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Why Hilton Is the Best Company to Work For in America

Why Hilton Is the Best Company to Work For in America

Matt Schuyler, the chief human resources officer at Hilton, has spent 10 years at the global hospitality company, after having worked for three others (Capital One, PwC, and Cisco) that have all been perennial companies on Fortune’s list of the 100 Best Companies to Work For. He discusses the many changes that have taken place over the past decade and reveals a few of the secret ingredients that help Hilton’s happy employees result in even happier hotel guests.

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Show Transcript

Chris Tkaczyk:

We are at the Great Place to Work For All Summit 2019 in San Francisco, and I'm joined today by Matthew Schuyler, who's the Chief Human Resources Officer at Hilton. Welcome, Matthew. 

Matt Schuyler:

It's great to be here. Thanks for having me. 

Chris Tkaczyk:

Thank you. I wanted to sort of go through a bit of the numbers with you about what makes Hilton such a great place. Looking at the numbers is always the first place to start for telling a company's story, I'd say, but then I want to talk to you to hear about what has made those numbers so great, especially at Hilton. For those of you listening and you don't know what Hilton is, which you probably should, Hilton is the leading global hospitality company that is comprised of 5,700 managed and franchised properties in 109 countries and territories. It also has a portfolio of 17 brands. The most recent one launched last week. Matt, which one's that?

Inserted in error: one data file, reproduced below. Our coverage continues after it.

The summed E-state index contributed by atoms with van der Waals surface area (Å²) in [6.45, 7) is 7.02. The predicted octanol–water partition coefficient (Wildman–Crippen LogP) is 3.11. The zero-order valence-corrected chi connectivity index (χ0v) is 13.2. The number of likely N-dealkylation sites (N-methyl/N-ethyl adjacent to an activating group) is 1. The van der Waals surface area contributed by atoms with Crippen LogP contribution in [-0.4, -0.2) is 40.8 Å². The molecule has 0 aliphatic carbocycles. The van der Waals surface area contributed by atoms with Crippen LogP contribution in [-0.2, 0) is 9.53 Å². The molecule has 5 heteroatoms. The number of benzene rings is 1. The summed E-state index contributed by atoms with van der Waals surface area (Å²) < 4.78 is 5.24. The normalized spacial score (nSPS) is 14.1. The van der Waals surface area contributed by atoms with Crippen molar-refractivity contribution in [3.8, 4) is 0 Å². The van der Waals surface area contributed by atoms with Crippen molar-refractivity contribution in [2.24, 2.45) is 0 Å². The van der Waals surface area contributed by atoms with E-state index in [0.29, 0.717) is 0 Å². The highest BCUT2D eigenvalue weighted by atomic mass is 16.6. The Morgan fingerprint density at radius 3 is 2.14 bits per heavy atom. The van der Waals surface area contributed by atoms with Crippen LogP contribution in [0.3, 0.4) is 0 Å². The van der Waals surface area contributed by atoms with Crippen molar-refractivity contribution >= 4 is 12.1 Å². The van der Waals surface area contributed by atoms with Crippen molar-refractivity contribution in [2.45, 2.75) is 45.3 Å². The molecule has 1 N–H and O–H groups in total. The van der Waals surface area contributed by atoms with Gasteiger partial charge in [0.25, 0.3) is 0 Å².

Matt Schuyler:

Signia Hilton.

Chris Tkaczyk:

Signia Hilton, in addition to Tapestry, all these new hotel brands that are coming out, so as people are traveling and seeing new hotels and you don't know what it is, it's probably a Hilton property, but it also has its award-winning customer loyalty program. Hilton has 55,000, more than 55,000 employees that are based in the U.S., and 405,000 globally. Through the Great Place to Work Trust Index Survey, we have discovered that 96% of Hilton's employee say that it's a great place to work, 98% say that when you join the company, you are made to feel welcome, and 97% say that they are proud to tell others they work for the company, so congratulations, Matthew.

Matt Schuyler:

Yeah. Thanks, Chris.

Chris Tkaczyk:

One of the other big honors that just recently was announced was that Hilton has taken the top spot, number one, on Fortune's 2019 list of the 100 Best Companies to Work For. That's an amazing accomplishment. Congratulations.

Matt Schuyler:

Thank you. We're proud and humbled by that achievement.

Chris Tkaczyk:

Yeah. It shows a testament of all the work that you've done over the past 10 years since you first joined the company, but one other thing that's really surprising, or at least I was surprised by it, was last December when we published the list of the 100 Best Workplaces for Diversity, and Hilton came in at number one on that too. You're also on our list of the World's Best as well. How did you do it?

Matt Schuyler:

Well, it really starts with our strategy, which is a reflection of our business model, so I'll start there. We're a business of people serving people, and for the longest time, the first element of our strategy has been our culture. We want to make sure we have the very best culture to be able to attract, motivate and retain a great workforce, so that we can be the best at serving our guests, so a business of people serving people. This vision really started 100 years ago, as we get ready to celebrate our 100th anniversary in 2019, and it's carried forward to this day.